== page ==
You could be the unquestioned best team all through the regular season and into the playoffs and still run into the best player in the world on the opposing team. Or a goalie on a once-in-a-lifetime hummer. Or a couple of bad calls here or a bad bounce or two there. Courtesy Instagram

Greed is a feedback loop. Nothing makes one crave a coveted thing so much as having already obtained it. Once your brain is aware a good ’ol flood of serotonin is on the line, it will twist you into unrecognizable shapes trying to get another burst. How else could you explain the existence of billionaires? We hear the “B-word” so often now that we’ve become completely desensitized to just how profound a figure 1 billion really is. A billion dollars is a sum of money so incomprehensibly large that even if you spent $10,000 every single day starting now, it would take you more than 270 years to go through all that dough. Yet despite already hoarding hundreds of times that figure, egomaniacal tech bros like Elon Musk and Jeff Bezos keep chasing that dragon, forever seeking to add more to the pile of gold their scaly bodies lie on.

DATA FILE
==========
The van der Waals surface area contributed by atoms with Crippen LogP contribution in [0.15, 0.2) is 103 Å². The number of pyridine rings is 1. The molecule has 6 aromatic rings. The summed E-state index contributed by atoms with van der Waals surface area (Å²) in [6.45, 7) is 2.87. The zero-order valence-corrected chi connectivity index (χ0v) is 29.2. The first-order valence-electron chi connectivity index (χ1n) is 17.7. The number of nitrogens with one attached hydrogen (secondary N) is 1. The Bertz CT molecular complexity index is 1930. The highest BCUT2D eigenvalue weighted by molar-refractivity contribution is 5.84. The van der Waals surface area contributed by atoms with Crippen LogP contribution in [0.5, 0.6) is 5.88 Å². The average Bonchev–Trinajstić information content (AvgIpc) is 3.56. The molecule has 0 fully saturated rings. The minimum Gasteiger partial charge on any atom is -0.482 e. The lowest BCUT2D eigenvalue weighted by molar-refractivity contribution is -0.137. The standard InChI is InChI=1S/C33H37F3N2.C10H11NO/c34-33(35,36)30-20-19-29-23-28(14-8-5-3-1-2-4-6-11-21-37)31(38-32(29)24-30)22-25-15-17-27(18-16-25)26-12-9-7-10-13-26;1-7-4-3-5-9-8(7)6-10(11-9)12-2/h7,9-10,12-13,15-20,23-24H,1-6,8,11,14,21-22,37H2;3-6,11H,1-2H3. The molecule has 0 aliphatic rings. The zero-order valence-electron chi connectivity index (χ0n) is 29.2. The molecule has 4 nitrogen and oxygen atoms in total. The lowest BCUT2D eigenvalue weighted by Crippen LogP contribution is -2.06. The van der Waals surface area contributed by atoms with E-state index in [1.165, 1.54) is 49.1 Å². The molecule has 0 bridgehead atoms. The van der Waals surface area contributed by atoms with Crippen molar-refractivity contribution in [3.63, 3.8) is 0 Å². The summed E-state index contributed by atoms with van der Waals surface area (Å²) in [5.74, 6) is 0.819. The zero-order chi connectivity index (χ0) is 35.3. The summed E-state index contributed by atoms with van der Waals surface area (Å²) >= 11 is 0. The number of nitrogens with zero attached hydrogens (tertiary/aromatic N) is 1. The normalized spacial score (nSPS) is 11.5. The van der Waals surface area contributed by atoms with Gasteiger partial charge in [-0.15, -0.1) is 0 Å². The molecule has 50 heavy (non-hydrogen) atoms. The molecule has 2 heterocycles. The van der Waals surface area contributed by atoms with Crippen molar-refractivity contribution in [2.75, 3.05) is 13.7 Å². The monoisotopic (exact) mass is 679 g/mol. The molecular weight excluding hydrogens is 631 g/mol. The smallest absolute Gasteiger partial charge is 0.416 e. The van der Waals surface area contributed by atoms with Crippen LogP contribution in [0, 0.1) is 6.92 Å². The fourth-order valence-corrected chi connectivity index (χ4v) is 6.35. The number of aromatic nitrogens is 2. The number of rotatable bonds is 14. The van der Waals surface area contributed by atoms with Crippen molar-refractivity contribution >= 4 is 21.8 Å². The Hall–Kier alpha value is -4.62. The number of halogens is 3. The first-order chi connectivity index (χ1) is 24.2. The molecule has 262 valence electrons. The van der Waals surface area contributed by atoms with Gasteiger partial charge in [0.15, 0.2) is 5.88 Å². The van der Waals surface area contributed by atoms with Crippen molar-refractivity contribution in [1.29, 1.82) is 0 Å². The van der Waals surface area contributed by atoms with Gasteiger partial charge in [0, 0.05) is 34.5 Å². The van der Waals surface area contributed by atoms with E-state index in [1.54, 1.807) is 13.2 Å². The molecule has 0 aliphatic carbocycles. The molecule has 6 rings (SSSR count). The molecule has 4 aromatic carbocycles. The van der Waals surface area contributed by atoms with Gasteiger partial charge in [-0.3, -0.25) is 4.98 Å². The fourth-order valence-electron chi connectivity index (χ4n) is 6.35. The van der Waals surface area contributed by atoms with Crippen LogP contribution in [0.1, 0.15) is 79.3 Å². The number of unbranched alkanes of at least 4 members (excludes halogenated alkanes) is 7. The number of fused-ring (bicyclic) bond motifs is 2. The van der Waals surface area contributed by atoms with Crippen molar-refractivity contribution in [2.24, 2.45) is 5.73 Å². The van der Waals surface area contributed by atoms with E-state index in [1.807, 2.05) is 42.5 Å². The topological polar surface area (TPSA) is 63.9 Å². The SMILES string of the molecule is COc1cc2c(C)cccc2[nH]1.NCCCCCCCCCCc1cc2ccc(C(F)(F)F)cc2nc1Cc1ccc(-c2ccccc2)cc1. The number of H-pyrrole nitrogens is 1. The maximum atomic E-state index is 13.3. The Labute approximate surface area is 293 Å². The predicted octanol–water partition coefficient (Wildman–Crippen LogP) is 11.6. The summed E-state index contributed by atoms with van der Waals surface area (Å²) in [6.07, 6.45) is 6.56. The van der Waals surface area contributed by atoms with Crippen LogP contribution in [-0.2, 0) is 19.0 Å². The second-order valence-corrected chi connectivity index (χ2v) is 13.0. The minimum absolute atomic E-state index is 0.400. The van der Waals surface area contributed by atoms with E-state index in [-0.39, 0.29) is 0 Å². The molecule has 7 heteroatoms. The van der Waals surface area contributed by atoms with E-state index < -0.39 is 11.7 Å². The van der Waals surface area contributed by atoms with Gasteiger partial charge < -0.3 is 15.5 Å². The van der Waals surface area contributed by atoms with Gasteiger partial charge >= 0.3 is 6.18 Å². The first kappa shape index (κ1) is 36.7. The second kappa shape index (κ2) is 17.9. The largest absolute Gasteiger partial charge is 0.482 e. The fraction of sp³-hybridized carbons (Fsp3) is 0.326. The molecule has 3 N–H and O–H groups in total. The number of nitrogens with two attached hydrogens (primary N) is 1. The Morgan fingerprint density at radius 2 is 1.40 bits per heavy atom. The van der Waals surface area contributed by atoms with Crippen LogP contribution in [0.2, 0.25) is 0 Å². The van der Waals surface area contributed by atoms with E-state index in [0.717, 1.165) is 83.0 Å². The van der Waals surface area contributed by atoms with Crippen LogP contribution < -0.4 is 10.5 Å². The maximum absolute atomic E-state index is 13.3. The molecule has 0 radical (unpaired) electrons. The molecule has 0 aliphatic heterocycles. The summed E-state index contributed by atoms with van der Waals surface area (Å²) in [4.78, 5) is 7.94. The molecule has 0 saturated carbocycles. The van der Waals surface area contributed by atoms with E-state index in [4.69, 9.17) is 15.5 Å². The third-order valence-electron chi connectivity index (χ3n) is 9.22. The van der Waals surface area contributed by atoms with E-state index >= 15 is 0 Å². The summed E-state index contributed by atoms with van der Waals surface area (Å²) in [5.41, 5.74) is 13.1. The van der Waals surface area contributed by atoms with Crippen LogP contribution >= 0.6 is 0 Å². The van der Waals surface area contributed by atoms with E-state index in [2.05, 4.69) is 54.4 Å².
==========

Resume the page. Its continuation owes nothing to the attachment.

Now, shamefully, it seems I have become equally greedy. It’s not sociopathic amounts of money I’m seeking, though I wouldn’t say no to a cool millie magically appearing in my checking account. It’s local sports championships I’m chasing. With the world champion Rangers unexpectedly reawakening a decade-long dormant lust within me last fall, I have become a gluttonous Baron Harkonnen, insatiable for the spice of hometown athletes hoisting shiny metal trophies amid a shower of confetti, Champagne, and opposing team’s tears. I want — nay, demand — another title! My desert! My dune! My O’Brien!

Last month happened to be a particularly encouraging one for next-fix prospects. The Stars entered the NHL playoffs as a No. 1 seed and the season-long odds favorite to eventually hoist Lord Stanley’s shiny sipper. Add to this a bonus in a scrappy new-look, post-trade Mavericks squad suddenly appearing unbeatable, and could North Texas somehow manage to sneak two or even three championship titles into just an eight-month span? I was absolutely drunk on the prospect. I felt like a cash-strapped coke fiend on a harsh comedown stumbling on a 3-kilo package of Bogotá’s finest floating in a drainage ditch. As each team progressed through the first two rounds of their playoffs, the hypothetical “what if?” slowly became a mandatory “it must.”